By samoore (1251644909|%a, %b %e at %I:%M%p)
For my BIT 330 class, I am doing my term project on Apple Inc. For this, I must analyze every aspect of the company and all of its products. I like to include pictures of their products, and therefore today's class about image search was very helpful. Given that I must constantly update information for my project (which takes a ton of time), searching for good images is the least of my worries and is therefore something that I don't want to have to spend a lot of time on.
New Aluminum MacBook
One recent news article that I covered was Apple's media event October 14th, when Apple announced their new MacBook family. I wrote a big piece on this event, and I found myself looking for pictures of the new laptops. However, searching Google Images I couldn't find any. All of the images were of the old MacBooks or some other Apple product. I tried a couple different searches, such as "Macbook aluminum" and "new MacBook". I literally found 2 pictures (neither very good) after 15 minutes of searching. Even now (nearly 3 weeks after the event) there still aren't any new MacBook pictures from these searches.
Flickr is an excellent resources for high-quality user-generated pictures. Using Flickr, I did an image search for "new MacBook aluminum" and almost every result that came back was some variation of the new MacBook. Of the first 24 results, 18 were of the new MacBook aluminum and I found 8 that could be useful for my project. This is compared to Google finding 0 images of the new MacBook. Another thing to note is the quality of Flickr images is much, much better than those of Google.
Google News Search
Both Google News and Yahoo News provide pictures with their news updates. This can be beneficial if you are searching for images of something related to the news. Given that I wanted pictures from Apple's media event, this was the perfect tool for me. One thing to note is that while Flickr provides user-generated images, the images produced by Google News are much more formulaic. I did a Google News Search for "MacBook Aluminum" which brought back 250 results, many of which were awesome:
A Pixolu Search
Now that I had found a bunch of useful new MacBook pictures, I decided to search for some generally useful pictures of Apple Inc. I did this using Pixolu, which is the coolest image search feature I've ever seen. One quick note: When you do an image search in Pixolu, the web address does not change, so therefore I cannot provide you with links of the specific searches I did (you will have to do them yourself).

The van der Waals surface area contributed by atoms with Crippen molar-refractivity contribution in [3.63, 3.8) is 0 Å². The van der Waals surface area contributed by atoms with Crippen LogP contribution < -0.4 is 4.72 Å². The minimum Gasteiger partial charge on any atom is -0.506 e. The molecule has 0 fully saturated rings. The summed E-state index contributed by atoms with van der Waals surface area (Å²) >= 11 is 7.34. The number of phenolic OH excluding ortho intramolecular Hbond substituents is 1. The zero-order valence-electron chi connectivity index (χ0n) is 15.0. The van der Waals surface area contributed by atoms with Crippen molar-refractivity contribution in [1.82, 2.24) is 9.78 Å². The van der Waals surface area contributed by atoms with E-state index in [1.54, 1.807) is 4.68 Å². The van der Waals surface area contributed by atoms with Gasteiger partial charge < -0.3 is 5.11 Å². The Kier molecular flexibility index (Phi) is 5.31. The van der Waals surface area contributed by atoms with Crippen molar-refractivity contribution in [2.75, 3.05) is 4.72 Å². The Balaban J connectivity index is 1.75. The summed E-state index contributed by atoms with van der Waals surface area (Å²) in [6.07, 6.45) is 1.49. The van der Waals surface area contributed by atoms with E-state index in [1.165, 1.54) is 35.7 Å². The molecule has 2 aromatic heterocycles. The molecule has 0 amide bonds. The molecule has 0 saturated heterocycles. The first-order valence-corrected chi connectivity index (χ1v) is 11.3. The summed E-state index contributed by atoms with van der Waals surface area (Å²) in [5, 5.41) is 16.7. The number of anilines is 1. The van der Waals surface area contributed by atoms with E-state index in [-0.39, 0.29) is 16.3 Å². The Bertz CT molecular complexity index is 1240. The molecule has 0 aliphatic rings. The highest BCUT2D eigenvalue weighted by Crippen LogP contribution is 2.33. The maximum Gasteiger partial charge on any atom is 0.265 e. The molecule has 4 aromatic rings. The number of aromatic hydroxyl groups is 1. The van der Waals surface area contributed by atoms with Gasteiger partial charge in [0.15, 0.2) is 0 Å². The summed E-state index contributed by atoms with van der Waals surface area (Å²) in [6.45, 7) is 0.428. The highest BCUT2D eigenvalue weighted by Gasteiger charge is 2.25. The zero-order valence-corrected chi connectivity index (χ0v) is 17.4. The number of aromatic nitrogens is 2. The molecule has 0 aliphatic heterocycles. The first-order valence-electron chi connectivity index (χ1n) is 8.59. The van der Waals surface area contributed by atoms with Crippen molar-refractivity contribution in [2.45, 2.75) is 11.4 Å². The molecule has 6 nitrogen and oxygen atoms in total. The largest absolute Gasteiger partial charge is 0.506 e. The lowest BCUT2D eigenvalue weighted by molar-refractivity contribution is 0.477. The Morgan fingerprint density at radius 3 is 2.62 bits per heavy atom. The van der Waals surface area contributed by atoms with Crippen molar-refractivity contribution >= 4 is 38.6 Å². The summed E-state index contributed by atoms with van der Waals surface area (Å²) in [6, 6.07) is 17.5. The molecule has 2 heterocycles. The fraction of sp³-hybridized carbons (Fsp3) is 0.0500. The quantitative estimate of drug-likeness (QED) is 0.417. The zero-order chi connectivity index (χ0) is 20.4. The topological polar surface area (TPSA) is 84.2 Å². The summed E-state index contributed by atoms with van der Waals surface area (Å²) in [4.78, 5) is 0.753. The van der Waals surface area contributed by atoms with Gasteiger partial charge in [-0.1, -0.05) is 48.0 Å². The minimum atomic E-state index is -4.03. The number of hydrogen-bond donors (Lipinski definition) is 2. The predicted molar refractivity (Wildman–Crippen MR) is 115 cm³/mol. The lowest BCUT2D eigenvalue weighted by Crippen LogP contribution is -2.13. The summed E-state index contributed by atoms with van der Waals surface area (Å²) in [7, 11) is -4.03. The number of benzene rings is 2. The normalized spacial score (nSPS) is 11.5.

Start by going to Pixolu.de. On the home page, you can tell Pixolu how many images you want (ranging from 100 to 300) and where you want it to search (Google, Flickr, and Yahoo). After you enter your initial search into Pixolu (I searched "Apple computer"), it brings up all the images on one page. One nice thing that Pixolu does for you is it organizes your results by color. For my image search on Apple, it put all the white background images up top and grouped the other images by section (red background, dark background). From here, you can zoom in and scroll through the images. This is another neat feature because all of your images are on one page, and therefore instead of hitting next to see more images, you can easily move around the page zooming in and out.
What makes Pixolu stand out from the rest of image search engines is that Pixolu will specialize your search further for you. If you want to find additional images, you can select and drag the images on the screen which are most applicable for your search. Then hit the NEXT button and Pixolu will search for "semantically similar" images. This is an amazing feature, and offers a lot of potential! For my Apple search, I selected images of Apple's logo (the apple symbol) and hit NEXT. It worked flawlessly, bringing back all kinds of different Apple logos.
While my second search worked well, sometimes Pixolu has difficult refining the search for you. This is because Pixolu is still in the beta version and therefore does have technical difficulties. When we did this exercise in class, no one could get their semantic search to work because the site was having trouble loading it. Currently, the home page for Pixolu says:
Unfortunately, due to the high number of request we receive, Pixolu may be very slow and may not be able to return semantically similar images. Please come back in a few days.
Regardless, it seems that the inital search always works and therefore Pixolu is a very helpful resource.